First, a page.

X-15 rocket plane pilot Bill Dana passes away at age 83
LOS ANGELES, AP
May 9, 2014, 12:01 am TWN
LOS ANGELES--Famed research test pilot Bill Dana, who flew the X-15 rocket plane and other pioneering aircraft during the birth of the space age, has died at age 83.
Dana died Tuesday at an assisted living facility in suburban Phoenix, according to an announcement Wednesday by NASA's Armstrong Flight Research Center in California.
Starting in the 1950s, Dana logged more than 8,000 hours in more than 60 types of aircraft, ranging from helicopters and sailplanes to the hypersonic X-15, which he flew to a maximum altitude of nearly 59 miles, reaching a top speed of 3,897 mph.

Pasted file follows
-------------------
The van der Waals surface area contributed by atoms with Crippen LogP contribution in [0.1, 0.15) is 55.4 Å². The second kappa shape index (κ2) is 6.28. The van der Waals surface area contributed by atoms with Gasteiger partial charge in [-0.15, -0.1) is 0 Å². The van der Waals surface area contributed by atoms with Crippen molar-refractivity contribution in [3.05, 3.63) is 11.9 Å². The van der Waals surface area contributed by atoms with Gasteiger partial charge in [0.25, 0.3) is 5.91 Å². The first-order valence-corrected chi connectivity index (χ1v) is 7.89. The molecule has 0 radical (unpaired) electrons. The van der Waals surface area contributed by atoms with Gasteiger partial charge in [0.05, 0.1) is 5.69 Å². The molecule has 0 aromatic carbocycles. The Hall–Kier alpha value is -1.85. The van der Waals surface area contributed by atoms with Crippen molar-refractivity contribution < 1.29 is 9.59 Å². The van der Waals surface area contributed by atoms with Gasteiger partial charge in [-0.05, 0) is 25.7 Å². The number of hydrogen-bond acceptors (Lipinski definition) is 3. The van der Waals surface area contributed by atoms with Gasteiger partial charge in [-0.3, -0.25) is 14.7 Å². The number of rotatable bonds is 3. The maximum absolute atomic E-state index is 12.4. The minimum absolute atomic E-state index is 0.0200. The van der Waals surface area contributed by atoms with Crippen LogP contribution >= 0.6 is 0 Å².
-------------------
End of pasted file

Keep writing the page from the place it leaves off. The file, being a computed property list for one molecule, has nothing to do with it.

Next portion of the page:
In 2005, he was awarded civilian astronaut wings for two of those flights to the edge of space — nearly 40 years after his X-15 flights — because at the time, NASA did not confer astronaut wings on its pilots.
Dana also flew NASA's so-called lifting body aircraft that led to the design of the space shuttle.
Dana was born in Pasadena, California, but grew up in Bakersfield, where he fell in love with aircraft as a child.
"I remember seeing B-25s and P-38s flying over at the start of World War II and there was something very glorious and exciting about the warbirds, and I was attracted to it and I never really lost my ambition to fly those airplane(s)," he told Air & Space/Smithsonian magazine in a 1997 interview.